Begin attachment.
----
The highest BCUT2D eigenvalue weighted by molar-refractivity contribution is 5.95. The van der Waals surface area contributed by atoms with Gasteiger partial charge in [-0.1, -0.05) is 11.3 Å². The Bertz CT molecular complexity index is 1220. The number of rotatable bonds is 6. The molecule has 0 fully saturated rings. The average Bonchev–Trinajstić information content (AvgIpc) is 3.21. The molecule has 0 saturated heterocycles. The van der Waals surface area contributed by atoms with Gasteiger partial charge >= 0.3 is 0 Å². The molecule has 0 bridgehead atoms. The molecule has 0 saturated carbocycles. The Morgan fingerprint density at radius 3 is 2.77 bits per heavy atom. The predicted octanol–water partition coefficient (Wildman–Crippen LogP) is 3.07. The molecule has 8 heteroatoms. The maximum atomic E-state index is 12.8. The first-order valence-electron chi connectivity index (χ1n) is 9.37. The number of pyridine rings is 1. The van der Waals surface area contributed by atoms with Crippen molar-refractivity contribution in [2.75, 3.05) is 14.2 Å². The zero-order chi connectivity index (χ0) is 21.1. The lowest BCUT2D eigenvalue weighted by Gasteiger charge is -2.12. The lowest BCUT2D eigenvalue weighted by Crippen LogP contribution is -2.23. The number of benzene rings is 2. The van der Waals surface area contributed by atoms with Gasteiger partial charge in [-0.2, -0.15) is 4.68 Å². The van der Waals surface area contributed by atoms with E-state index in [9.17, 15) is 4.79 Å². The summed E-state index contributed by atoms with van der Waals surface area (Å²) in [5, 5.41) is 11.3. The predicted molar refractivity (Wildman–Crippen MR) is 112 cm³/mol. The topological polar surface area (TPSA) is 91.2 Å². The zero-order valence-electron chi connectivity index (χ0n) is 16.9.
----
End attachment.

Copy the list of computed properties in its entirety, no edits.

The highest BCUT2D eigenvalue weighted by molar-refractivity contribution is 5.95. The van der Waals surface area contributed by atoms with Gasteiger partial charge in [-0.1, -0.05) is 11.3 Å². The Bertz CT molecular complexity index is 1220. The number of rotatable bonds is 6. The molecule has 0 fully saturated rings. The average Bonchev–Trinajstić information content (AvgIpc) is 3.21. The molecule has 0 saturated heterocycles. The van der Waals surface area contributed by atoms with Gasteiger partial charge >= 0.3 is 0 Å². The molecule has 0 bridgehead atoms. The molecule has 0 saturated carbocycles. The Morgan fingerprint density at radius 3 is 2.77 bits per heavy atom. The predicted octanol–water partition coefficient (Wildman–Crippen LogP) is 3.07. The molecule has 8 heteroatoms. The maximum atomic E-state index is 12.8. The first-order valence-electron chi connectivity index (χ1n) is 9.37. The number of pyridine rings is 1. The van der Waals surface area contributed by atoms with Crippen molar-refractivity contribution in [2.75, 3.05) is 14.2 Å². The zero-order chi connectivity index (χ0) is 21.1. The lowest BCUT2D eigenvalue weighted by Gasteiger charge is -2.12. The lowest BCUT2D eigenvalue weighted by Crippen LogP contribution is -2.23. The number of benzene rings is 2. The van der Waals surface area contributed by atoms with Gasteiger partial charge in [-0.2, -0.15) is 4.68 Å². The van der Waals surface area contributed by atoms with E-state index in [9.17, 15) is 4.79 Å². The summed E-state index contributed by atoms with van der Waals surface area (Å²) in [5, 5.41) is 11.3. The predicted molar refractivity (Wildman–Crippen MR) is 112 cm³/mol. The topological polar surface area (TPSA) is 91.2 Å². The zero-order valence-electron chi connectivity index (χ0n) is 16.9.